Embracing our differences

We should embrace neurodiversity in our world.

There is hardly any group of people more ostracised in the community as neurodiverse people.

 A report from the National Institute of Economic and Social Research stipulates that neurodiverse people are more prone to stereotypes on the discovery of their condition [1]. Marginalisation in any form in our society is atrocious; the world must do better.

About Neurodiversity

Autism, dyslexia, dyspraxia, ADHD are common neuro-divergence in our society, but there are others, and these people are around us. These conditions are not ‘outliers’ or ‘special cases’; they a result of the practical and commonplace variations in the human brain like; socialising, attention, habits, likes, and other behaviours.

Society and diversity

Lack of understanding of a particular area doesn’t prove the inexistence of the phenomenon; it’s ironic that this is what most people do. Employers mostly bypass neurodiverse people for job opportunities within their capacities (overqualified in most cases). There are 1 in 7 people found to be neurodiverse in the U.K., and only about 16% of those numbers are fully employed, despite 77% being qualified to work [2].

How we can nurture Neurodiversity in work environments

General and conventional methods of interviews/job assessments are unfair to neurodiverse people because most of them have difficulties in expressing themselves socially, and thus it is a challenge during employment processes.

  • Adjusting the Recruitments processes

When companies interview for workers, it is important you do not sideline the diversely-abled people by demanding job requirements that are unrelated to the roles. Similar to what big companies like Microsoft, HP, SAP, Ford, Deloitte are doing: A programmer for your company doesn’t necessarily need an advanced social skill, or inter-person skills compared to a role for a customer care rep.

  • Educating workers and managers at work

Managers/supervisors at work should educate themselves on how to effectively manage a diverse atmosphere and get the best out of them. Encourage collaborations at work by creating teams that feature neurodiverse people.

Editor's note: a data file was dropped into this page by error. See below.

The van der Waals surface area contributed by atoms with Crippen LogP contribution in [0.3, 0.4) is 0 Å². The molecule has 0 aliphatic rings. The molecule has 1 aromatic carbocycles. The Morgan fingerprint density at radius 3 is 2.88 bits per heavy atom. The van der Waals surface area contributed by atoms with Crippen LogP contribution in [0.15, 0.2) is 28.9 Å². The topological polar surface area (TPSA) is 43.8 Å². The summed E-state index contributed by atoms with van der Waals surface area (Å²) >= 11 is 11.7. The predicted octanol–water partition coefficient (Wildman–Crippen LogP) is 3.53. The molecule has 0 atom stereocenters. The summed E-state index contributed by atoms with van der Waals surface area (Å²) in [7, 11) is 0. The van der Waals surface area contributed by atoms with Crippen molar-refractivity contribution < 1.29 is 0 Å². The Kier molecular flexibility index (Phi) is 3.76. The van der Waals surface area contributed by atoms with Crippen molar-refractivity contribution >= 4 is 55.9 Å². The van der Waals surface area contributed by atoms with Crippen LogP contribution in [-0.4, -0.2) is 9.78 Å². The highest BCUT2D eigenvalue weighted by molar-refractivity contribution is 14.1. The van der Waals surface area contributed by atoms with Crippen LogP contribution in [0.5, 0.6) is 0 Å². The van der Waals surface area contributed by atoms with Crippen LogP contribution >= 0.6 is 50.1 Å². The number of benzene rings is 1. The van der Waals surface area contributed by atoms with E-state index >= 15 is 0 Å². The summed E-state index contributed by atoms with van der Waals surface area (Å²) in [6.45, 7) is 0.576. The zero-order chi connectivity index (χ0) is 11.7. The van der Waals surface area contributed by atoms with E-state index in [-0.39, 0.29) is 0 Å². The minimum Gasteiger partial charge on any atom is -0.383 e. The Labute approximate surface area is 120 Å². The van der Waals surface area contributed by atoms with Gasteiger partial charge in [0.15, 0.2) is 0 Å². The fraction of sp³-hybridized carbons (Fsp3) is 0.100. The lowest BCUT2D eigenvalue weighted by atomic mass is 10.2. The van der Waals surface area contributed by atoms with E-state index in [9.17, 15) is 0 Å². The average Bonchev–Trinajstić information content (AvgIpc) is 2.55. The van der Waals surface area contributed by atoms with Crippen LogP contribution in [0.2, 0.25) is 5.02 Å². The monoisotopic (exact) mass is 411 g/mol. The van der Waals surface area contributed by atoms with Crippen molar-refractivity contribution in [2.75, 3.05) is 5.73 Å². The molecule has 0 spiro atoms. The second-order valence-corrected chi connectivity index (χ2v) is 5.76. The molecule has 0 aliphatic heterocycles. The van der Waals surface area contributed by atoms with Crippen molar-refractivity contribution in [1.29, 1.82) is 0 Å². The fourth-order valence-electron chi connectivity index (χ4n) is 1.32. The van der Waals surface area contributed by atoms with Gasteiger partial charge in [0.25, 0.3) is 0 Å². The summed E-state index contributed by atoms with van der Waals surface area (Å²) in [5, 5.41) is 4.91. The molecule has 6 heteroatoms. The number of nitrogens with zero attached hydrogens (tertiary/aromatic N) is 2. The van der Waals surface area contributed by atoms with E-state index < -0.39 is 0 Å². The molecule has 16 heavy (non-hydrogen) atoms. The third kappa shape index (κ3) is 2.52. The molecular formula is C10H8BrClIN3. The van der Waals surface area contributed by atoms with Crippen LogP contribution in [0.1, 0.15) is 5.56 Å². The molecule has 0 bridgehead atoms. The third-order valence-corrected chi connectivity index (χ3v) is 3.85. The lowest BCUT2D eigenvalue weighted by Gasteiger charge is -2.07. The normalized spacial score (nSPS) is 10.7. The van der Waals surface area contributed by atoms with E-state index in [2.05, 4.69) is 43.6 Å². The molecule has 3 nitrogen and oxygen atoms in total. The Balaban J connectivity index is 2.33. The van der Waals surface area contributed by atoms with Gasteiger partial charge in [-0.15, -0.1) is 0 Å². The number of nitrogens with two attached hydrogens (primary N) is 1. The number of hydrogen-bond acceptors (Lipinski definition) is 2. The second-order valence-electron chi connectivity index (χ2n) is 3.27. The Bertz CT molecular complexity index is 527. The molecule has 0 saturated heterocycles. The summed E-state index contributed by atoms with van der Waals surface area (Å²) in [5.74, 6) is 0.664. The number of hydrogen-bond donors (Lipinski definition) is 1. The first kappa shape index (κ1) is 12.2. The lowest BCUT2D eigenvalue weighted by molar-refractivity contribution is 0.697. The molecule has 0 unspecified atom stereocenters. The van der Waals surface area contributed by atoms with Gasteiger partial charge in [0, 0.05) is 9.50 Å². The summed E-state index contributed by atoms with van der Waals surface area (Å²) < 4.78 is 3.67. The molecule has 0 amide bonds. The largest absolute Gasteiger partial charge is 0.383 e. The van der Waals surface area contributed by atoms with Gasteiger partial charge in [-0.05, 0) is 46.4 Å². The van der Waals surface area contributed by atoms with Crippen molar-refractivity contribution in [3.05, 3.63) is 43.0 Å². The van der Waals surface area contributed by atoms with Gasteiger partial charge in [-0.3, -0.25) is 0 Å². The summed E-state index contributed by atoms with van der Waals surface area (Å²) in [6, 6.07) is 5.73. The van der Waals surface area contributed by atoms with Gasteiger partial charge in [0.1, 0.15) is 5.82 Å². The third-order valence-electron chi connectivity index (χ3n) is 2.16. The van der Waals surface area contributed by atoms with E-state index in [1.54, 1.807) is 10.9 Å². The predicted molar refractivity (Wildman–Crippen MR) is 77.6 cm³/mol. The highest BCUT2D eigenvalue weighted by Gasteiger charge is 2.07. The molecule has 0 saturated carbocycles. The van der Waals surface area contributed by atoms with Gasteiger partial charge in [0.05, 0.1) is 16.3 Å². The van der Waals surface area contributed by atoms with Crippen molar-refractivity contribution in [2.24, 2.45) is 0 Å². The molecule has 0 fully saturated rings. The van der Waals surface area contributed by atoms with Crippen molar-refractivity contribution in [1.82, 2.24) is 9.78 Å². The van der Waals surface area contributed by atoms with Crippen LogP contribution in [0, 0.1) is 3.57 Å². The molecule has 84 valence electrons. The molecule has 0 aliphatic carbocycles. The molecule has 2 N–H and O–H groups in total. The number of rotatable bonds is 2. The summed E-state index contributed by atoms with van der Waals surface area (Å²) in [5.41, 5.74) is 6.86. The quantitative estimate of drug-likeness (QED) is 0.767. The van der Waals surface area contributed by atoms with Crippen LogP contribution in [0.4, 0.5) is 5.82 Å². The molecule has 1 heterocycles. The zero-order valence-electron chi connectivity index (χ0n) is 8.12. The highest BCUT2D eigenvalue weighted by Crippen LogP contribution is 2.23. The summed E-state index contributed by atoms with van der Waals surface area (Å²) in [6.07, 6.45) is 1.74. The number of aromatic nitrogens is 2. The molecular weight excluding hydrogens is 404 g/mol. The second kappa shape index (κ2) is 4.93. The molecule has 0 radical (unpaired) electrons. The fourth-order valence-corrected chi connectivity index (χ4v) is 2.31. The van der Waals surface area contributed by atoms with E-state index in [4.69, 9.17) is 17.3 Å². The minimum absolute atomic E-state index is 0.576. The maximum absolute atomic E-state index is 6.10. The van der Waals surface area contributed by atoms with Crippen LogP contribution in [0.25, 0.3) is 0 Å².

Benefits of Neurodiversity to our Society

We have to tear down the conventional, prejudiced, and incompetent ways of how we view diversity in our society and learn how to accommodate them into our world rather than sideline them.

  • Innate ability to spot uncanny patterns and trends

Employers are discovering that neurodiverse persons have inimitable abilities in spotting patterns and trends. They make operation processes smoother and better at the workplace and are more efficient in some tasks.

  • Neurodiversity supports inclusion, which is beneficial for your brand

Customers are very supportive of brands that they view to have a broader reach that accommodates people of all backgrounds and differences. Like SAP Jose Velasco quips: “if you want to be a vendor of choice, you have to be the neighbour of choice and employer of choice.” [3]

  • Neurodiverse people  have a good chance of changing the world just like any other

People like Winston Churchill, Albert Einstein, Steve Jobs, Thomas Edinson, Agatha Christie, and many others all had one form of social and physical conditions bordering on a kind of neuro-divergence or the other; but they changed the world. Therefore, surely it is evident that we should support and embrace neurodiverse people in their pursuits and dreams.  

What we must never fail to realise is that we are all humans. Although we differ in many degrees and aspects, outward differences like skin colour, nose shape, and other visible variations are insignificant diversities when we compare them to the vast abilities of our brains. Hence, let us love and respect all people in our society.

References

[1] https://www.niesr.ac.uk/publications/neurodiversity-work

[2] https://www.bbc.com/worklife/article/20190719-neurodiversity

[3] https://jobs.marketingweek.com/article/the-brand-benefits-of-neurodiversity

cass counselling austism and neurodiversity

Get in touch with CASS

We would love to hear from you, so please get in touch for an informal chat to see how we can work together!